– In glorious 35mm. – Okay, you ready? You wanna come over here
and look at what’s going on? The thing about this place. They still have
projectionists to do video. In most theaters, hate to say it, but the popcorn person pushes that button. Or somebody downstairs. But here we’re still up here watching, because we still need people to light these projectors because
we still want to run film. – It feels like a performance. There is an audience; they
don’t know that you’re there and they shouldn’t know that you’re there, so it feels like a secret performance. What is that?
– 16 (mm film). -You don’t know 16? -I know 16. Then why do you ask? – What film is it? – Who cares? – Well that’s what I’m asking. – Okay. The Steel Helmet. – I don’t know what that is.
– Yeah, I don’t either. – Portions of film will be
running, and then all of a sudden when it runs to this point
you’ll see it has four dots. That’s when you start your
motor for your second reel. – Our future projectionist! – You’re all so quiet. – I enjoy the tangible
aspect of projecting. Feeling the film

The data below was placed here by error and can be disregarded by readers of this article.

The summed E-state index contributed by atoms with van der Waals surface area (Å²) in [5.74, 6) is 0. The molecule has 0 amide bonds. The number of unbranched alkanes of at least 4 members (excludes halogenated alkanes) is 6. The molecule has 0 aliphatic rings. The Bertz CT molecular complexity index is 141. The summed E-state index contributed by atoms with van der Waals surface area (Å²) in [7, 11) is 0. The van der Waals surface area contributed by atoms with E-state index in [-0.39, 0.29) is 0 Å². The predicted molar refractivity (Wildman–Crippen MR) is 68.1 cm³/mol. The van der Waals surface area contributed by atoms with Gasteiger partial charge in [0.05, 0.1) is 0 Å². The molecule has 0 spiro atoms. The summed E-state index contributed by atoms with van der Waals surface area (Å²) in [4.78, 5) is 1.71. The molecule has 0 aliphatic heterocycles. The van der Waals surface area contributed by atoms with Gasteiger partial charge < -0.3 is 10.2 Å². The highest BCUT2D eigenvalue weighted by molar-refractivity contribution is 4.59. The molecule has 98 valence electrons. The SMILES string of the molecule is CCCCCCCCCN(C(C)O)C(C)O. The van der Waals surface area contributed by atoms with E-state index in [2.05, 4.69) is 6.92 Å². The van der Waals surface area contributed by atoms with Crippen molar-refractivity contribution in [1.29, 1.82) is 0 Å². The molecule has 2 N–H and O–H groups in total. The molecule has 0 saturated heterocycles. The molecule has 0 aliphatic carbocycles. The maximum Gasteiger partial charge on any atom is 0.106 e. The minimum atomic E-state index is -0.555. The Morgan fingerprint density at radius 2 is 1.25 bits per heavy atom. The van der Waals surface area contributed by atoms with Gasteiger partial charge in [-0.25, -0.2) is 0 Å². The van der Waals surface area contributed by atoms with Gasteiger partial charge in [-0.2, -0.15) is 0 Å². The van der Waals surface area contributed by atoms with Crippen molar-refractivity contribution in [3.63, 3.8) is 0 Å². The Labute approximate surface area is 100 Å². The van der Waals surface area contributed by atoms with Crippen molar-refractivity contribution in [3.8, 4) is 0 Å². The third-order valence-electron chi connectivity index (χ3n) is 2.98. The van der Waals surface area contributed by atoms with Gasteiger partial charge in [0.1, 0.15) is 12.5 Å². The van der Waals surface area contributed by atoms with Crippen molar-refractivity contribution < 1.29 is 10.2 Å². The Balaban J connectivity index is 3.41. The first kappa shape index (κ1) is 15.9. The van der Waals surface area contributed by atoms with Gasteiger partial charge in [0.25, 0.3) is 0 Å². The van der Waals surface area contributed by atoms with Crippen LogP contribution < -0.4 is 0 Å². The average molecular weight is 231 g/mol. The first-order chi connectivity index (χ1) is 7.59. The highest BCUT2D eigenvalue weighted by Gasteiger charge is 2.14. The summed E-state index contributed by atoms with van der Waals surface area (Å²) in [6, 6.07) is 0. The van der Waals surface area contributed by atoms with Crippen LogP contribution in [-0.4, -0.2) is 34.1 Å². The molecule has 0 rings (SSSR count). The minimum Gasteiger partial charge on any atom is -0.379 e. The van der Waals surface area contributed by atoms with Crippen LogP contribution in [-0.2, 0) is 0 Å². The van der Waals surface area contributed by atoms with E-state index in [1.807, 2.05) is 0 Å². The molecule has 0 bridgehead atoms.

going through your hands and threading it up. You can sort of see the
history in the film, versus digital, it kinda
looks the same every time. It’s a really cool job. – Yeah, it’s a cool job–
– I mean. It seems like. – Get to work with this guy. – I know. For me it’s kind of like
hand blown glass, you know? You can manufacture it, but
hand-blowing it is really cool. – It’s a boutique kind of.
– Exactly. This is a dumb cartoon. – Wow, what is this? It’s not a cartoon, it’s anime. – This is our Mystery Science 3000. – What’s the difference
between anime cartoons? – Um. – Gotcha there. – I love the way you all make new words for something that’s the same as, when you should be– – Okay, it’s a cartoon. – Right. – But it’s a genre of cartoon. – Oh. No! It’s the same!